Go On… Commit to the Revolution

You’ve heard about ABC making some of its hit shows available for free online, I trust? There has been a lot of buzz about the topic in our circles; the day ABC made its announcement, I saw several news stories, received a dozen email messages from colleagues, and participated in and overheard several discussions about it in our agency.

If you haven’t heard, here’s what’s happening: In March, the word on the street was ABC would soon start allowing downloads of free, ad-supported shows. Then, last week ABC announced it would make four of its primetime hit shows available online. Starting in May, current episodes of “Lost,” “Desperate Housewives,” and “Commander in Chief” will available for streaming at ABC.com, one episode at a time. In addition, the whole current season of “Alias” will be available. ABC is making all this content available with advertising inserted in the shows. It’s hinting the advertising will be “interactive,” which is intriguing.

Interestingly, though, it’s calling this an experiment. Why? Because it’s only committing to making the content available during May and June. The fact it’s not making this content available for people to download also marks it as an experiment.

The great thing about this is a major network is acknowledging the power of interactive and looking for ways to make its video content available in alternate distribution channels. I have to applaud its for taking that step.

But I also have to say what ABC is doing is less than revolutionary. I’m disappointed, because I think it’s missed a huge opportunity to set the pace for the future of content distribution.


  • Approach to delivery. ABC has chosen to make its shows available as streaming content rather than downloads. I assume this is an effort to preserve its ad-supported business model. By streaming content, ABC can better prevent people from skipping the ads. Though I fully understand the need to pay for the content, it kills portability. People would appreciate the option of taking the content with them on portable media players or saving the show to view at a later date.
  • Limited availability. Shows will be available the day after they air on TV. With the exception of “Alias,” for which the entire season will be available, users will only be able to view the current episode. Regardless of whether the networks like it, people currently access past, current, and future episodes illegally. Why not make those episodes available in an environment where the networks can maintain the quality, measure viewership, and preserve the business model? Users get what they want: more available content. And the networks get what they want, too.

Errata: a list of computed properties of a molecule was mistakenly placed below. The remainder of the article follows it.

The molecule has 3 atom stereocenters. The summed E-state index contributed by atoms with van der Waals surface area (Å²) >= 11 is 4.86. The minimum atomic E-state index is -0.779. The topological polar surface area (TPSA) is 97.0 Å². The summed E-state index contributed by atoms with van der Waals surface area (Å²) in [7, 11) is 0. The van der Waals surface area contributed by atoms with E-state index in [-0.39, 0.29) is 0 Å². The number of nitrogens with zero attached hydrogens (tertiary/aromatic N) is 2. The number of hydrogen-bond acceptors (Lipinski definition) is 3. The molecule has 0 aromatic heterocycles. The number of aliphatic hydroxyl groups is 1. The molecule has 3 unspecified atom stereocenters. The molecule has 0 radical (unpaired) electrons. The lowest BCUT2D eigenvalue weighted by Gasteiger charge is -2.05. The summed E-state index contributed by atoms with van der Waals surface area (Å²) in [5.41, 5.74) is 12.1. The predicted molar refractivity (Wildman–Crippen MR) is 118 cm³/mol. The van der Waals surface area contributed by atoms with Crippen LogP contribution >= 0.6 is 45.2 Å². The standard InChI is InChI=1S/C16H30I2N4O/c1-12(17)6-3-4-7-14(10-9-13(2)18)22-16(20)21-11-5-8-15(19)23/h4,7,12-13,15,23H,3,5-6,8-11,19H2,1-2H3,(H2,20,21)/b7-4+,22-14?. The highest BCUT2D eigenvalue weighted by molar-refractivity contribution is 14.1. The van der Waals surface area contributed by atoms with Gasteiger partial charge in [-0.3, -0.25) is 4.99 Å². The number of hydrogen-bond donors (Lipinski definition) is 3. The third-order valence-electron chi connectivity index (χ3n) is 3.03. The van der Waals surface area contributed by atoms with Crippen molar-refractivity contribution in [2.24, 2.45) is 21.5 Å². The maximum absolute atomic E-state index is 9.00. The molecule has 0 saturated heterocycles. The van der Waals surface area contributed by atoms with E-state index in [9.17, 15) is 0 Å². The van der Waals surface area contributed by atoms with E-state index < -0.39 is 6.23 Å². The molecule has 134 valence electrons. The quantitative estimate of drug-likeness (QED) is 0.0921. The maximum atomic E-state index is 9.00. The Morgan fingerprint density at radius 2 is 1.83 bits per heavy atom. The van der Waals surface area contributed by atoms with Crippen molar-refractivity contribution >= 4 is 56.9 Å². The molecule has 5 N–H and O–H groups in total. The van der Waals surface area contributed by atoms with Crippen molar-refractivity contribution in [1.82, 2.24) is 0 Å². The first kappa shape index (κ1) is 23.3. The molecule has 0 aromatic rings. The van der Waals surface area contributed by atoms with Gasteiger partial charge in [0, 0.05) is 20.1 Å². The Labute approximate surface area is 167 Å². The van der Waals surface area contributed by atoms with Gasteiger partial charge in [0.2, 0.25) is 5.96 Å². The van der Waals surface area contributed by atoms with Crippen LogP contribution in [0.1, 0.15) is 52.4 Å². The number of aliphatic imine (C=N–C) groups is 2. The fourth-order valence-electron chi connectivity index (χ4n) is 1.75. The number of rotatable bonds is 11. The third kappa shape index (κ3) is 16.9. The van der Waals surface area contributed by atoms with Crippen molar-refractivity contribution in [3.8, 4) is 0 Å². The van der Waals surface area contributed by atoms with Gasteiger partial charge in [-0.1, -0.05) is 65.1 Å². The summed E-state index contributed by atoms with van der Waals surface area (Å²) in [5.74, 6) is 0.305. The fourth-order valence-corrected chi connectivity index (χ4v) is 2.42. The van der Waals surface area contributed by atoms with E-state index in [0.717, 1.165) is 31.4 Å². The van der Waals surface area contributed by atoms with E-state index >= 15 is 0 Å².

• Lack of commitment. That’s how this announcement comes across, as it only promises availability for May and June. Come on, commit to the platform and tweak the model over time if you need to. The way ABC announced this, it sounds like an “our store reserves the right to discontinue the offer at any time without notice” disclaimer.

I hope I’m underestimating ABC’s commitment to this emerging platform. There are rays of hope in the announcement. “The evolution of ABC.com is just one piece of our comprehensive, digital media multiplatform business initiative,” Anne Sweeney, co-chair, Disney Media Networks and president, Disney-ABC Television Group, was quoted as saying. “This announcement highlights the momentum we’ve achieved both in launching new broadband services and working with strategic partners in the digital media space, to ensure that our high-quality, informative and entertaining content is available to consumers whenever and wherever they choose” (my italics).

Pay close attention to what happens next. This is a very exciting time in our business. Whether you know it or not, we are in the midst of a revolution. Make sure you’re a participant, not a spectator.

How do you think networks should approach content distribution, now and in the future? Let me know.

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